Mammoth Lakes

Between Mono and Mammoth, you’ll skirt the back door of famed Yosemite National Park—worth a stop, before you head further south. Small but mighty (home to about 8,000 people), Mammoth Lakes is a true California ski town, home to the highest chairlift-serviced peak in the state. But even if you’re not eager to strap on skis, or a snowboard, there’s plenty here to keep you occupied. Find a few waterfalls (Rainbow Falls, for example, plunges 101 feet in a shimmering cascade), then tour the Gallery at Twin Lakes, built back in the 1930s by artist Stephen H. Willard, who painted iconic scenes of the West. Come here to view his works, as well as his home—it all still feels very lived-in, in all the best ways, in part because the current owners still spend their summers here, and welcome visitors inside.

Mount Whitney. (Dennis Silvas/Shutterstock)

Mount Whitney

Branch off the main highway to wind through dense forest and white-knuckle switchbacks, each curve presenting a new, breathtaking, sweeping view to a trailhead that leads to its frosty, 14,500-foot summit—the highest peak in the contiguous United States. Even the parking lot sits at 8,300 feet. You may not be geared to make the difficult ascent, all the way to the apex, but you can still take the first few steps along the path, and then visit a rustic souvenir shop where the person behind the cash register will share a few memorable stories about those who have attempted to do so, with (often) mixed results.

A motel in the village of Lone Pine. (4kclips/Shutterstock)

Lone Pine

If this place looks familiar, there’s a very good reason for that. Rolling into town, you might recall a few famous scenes from the literally hundreds of movies filmed here. The surrounding Alabama Hills have served as the setting for some 400 feature films. Take a self-guided tour of these monzogranite boulders, where John Wayne rode high in a dozen different movies, where both “Gladiator” and “Star Wars” were given memorable moments, and where Humphrey Bogart perished in “High Sierra.” Then head back to town to spend time in the truly remarkable Museum of Western Film History, which commemorates the classics, as well as more recent favorites.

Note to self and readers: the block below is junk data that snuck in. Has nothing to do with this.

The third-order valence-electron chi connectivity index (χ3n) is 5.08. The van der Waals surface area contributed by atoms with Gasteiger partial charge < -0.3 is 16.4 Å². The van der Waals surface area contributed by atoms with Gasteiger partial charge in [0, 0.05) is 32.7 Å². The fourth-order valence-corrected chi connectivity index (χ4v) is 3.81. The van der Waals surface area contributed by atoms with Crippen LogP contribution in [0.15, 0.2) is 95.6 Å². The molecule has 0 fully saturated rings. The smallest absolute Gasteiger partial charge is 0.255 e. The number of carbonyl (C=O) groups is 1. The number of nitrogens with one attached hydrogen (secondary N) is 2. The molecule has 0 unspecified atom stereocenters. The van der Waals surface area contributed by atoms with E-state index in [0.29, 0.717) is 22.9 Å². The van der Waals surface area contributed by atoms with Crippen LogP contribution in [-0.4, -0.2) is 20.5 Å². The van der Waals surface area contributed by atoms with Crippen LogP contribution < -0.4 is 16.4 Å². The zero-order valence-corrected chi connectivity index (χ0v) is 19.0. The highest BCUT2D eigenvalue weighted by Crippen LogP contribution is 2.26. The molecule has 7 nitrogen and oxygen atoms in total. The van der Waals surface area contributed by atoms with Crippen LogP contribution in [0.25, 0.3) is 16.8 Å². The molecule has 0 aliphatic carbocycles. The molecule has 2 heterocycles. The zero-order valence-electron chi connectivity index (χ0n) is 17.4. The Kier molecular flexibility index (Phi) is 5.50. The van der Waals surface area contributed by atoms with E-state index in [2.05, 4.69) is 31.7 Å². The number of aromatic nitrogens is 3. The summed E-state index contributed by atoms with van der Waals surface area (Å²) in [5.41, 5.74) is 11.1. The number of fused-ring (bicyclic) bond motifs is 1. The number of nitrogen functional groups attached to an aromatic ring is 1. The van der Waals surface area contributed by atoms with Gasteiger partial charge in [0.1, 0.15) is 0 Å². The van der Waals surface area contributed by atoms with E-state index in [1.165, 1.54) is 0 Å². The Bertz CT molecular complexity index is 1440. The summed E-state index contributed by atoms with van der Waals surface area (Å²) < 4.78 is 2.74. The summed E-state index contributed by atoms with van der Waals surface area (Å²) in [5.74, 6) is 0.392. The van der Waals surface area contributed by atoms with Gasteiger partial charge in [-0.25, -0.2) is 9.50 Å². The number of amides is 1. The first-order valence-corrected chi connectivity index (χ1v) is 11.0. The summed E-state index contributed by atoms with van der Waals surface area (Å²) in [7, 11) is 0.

Dante’s View in Death Valley National Park. (Alberto Vezendi/Shutterstock)
Badwater Basin, Death Valley National Park. (travelview/Shutterstock)

Death Valley National Park

From some of the highest altitudes in the country, now the 395 descends into the desert, taking you to the lowest point in North America, the driest of all national parks, and the hottest place in the world—100 F in Death Valley is pretty typical, and back in 1913, thermometers here rose to a shocking 134 F. Walk out on the salt flats at Badwater Basin, which glimmer under the sun at 282 feet below sea level, then get back into your car for one, final, spectacular vista, at Dante’s View. Sitting at 5,000 feet, the expanse of the super-heated valley spreads before you, and, on a clear day, you can see all the way back to the snow-capped peak of Mount Whitney—the perfect place to reflect on your journey.

Annual Badwater Ultra Marathon Held In Death Valley's Extreme Heat
Heat waves rise near a warning sign in Death Valley National Park on July 14, 2013. (David McNew/Getty Images)

If You Go

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Toronto-based writer Tim Johnson is always traveling, in search of the next great story. Having visited 140 countries across all seven continents, he’s tracked lions on foot in Botswana, dug for dinosaur bones in Mongolia, and walked among a half-million penguins on South Georgia Island. He contributes to some of North America’s largest publications, including CNN Travel, Bloomberg, and The Globe and Mail.